More information about the proposal is available at:

Senators Want Other Pollutants in Climate Change Bill (8/09)

Senators Tom Carper (D-DE) and Lamar Alexander (R-TN) are pushing to limit more than carbon dioxide emissions in current climate change legislation. They are working with Senators Susan Collins (R-ME) and Amy Klobuchar (D-MN) to draft a bill that would cut mercury, sulfur dioxide and nitrous oxides emissions as well. The air pollution bill would improve upon the Clean Air Interstate Rule (CAIR), which has been reinstated after being discarded a year ago. The new bill would keep the CAIR standards through 2011, but starts implementing stricter emission standards in 2012. Carper has discussed his interest in including this legislation in the Waxman-Markey bill with Environment and Public Works Chairwoman Barbara Boxer (D-CA), who may be marking up the bill in the fall.

The new standards would be in place from until 2014, and then reduced further through 2019. National sulfur dioxide emissions would be limited to 3.5 million tons per year through 2014 and then to 1.5 million tons per year through 2019. After 2019, the Administrator of the Environmental Protection Agency (EPA) could lower the allowed emissions level as needed. The nitrous oxides emissions standards would be different depending on the region of the U.S. The Eastern states would have similar allowances as the CAIR program and would be called Zone 1, while 16 western states would form Zone 2. Zone 1 would be allowed emissions totaling 1.39 million tons from 2012 to 2014, 1.3 million tons through 2019, and then the EPA Administrator could again change the limit as reductions are needed. The emission standards for Zone 2 would start at 400,000 tons in 2012 and be reduced to 320,000 tons at the end of 2014. Limits on mercury emissions standards would only start in 2015 to reduce emissions by 90 percent. The air pollution bill would also change the cap and trade program under CAIR to an auction system for allowances directed by the EPA.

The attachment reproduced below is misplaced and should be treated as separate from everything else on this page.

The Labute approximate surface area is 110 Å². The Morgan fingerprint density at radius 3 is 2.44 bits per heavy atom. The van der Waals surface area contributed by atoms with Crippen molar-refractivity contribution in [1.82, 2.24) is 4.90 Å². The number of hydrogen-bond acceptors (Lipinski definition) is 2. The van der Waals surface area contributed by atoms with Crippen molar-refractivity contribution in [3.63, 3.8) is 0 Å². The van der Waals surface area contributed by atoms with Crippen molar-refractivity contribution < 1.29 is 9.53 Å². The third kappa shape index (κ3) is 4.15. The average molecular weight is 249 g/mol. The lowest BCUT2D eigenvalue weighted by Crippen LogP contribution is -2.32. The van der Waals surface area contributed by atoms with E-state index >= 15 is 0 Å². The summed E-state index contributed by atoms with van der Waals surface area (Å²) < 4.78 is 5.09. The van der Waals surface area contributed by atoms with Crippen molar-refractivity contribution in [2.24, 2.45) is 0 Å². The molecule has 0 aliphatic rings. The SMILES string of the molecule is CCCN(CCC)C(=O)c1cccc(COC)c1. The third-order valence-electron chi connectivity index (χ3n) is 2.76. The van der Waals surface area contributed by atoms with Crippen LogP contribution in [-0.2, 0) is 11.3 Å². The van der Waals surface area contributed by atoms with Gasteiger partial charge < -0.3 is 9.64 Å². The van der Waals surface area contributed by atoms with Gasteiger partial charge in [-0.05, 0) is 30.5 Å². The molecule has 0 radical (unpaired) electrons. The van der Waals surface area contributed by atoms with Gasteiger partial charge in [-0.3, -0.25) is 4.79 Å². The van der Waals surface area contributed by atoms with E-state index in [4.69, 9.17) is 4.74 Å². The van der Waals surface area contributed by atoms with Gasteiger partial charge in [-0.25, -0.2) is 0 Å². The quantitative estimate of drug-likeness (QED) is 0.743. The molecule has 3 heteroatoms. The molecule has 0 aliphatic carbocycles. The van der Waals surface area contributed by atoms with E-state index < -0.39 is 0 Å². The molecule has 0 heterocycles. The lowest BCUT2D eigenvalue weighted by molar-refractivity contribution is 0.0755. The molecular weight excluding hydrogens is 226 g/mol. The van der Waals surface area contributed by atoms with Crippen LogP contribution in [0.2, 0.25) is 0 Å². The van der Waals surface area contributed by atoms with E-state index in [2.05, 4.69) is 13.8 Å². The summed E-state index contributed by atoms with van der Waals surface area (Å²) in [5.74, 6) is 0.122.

Weather Forecasts of Great Value, NSF Survey Says (7/09)

EPA Sets Stricter Sulfur Dioxide Limits (6/10)

On June 3, 2010, the Environmental Protection Agency (EPA) issued a new health standard for sulfur dioxide (SO2) emissions for the first time in nearly forty years. SO2 emissions have been linked to emphysema, asthma, respiratory distress, and bronchitis. The new one hour standard is set at 75 parts per billion (ppb) of SO2. This level is designed to protect against short-term exposure because research indicates that short-term exposure poses the greatest risk to human health. As a result of this, the EPA revoked the previous standard, which allowed 140 ppb SO2 averaged over a twenty four hour period. The EPA is also increasing monitoring of sulfur dioxide, requiring that monitoring stations be implemented where emissions affect largely populated areas, and changing the Air Quality Index to reflect the new standards.

The new rule only addresses the primary standards affected by SO2; protection of public health. Secondary standards—those protecting public welfare and the environment—will be addressed in a separate review set for completion in 2012.

EPA Grants California Vehicle Emission Waiver (6/09)

On June 30, 2009, the Environmental Protection Agency announced that it was granting California’s waiver request to enforce tougher standards on greenhouse gas emissions for new vehicles. Under the Clean Air Act, California has the legal right to request a waiver from the federal government regarding any rules and regulations related to clean air because of the state’s long history with air pollution challenges and often stricter pollution control standards. California requested the greenhouse gas waiver in December 2005, however, the request was denied because it was determined that the state did not have “compelling and extraordinary conditions” for such standards.

The new standards would cover new vehicles for model years 2012-2016 and the standards would most likely require fuel efficiency standards of greater than 40 miles per gallon to meet the greenhouse gas emission restrictions. This would essentially force more fuel efficient vehicles into the marketplace than required by the recently updated federal corporate average fuel efficiency standards of 35 miles per gallon in the Energy Independence and Security Act of 2007. While the standards would reduce emissions and gasoline fuel costs, it is not clear how quickly the auto industry can develop vehicles that American consumers would be willing to purchase.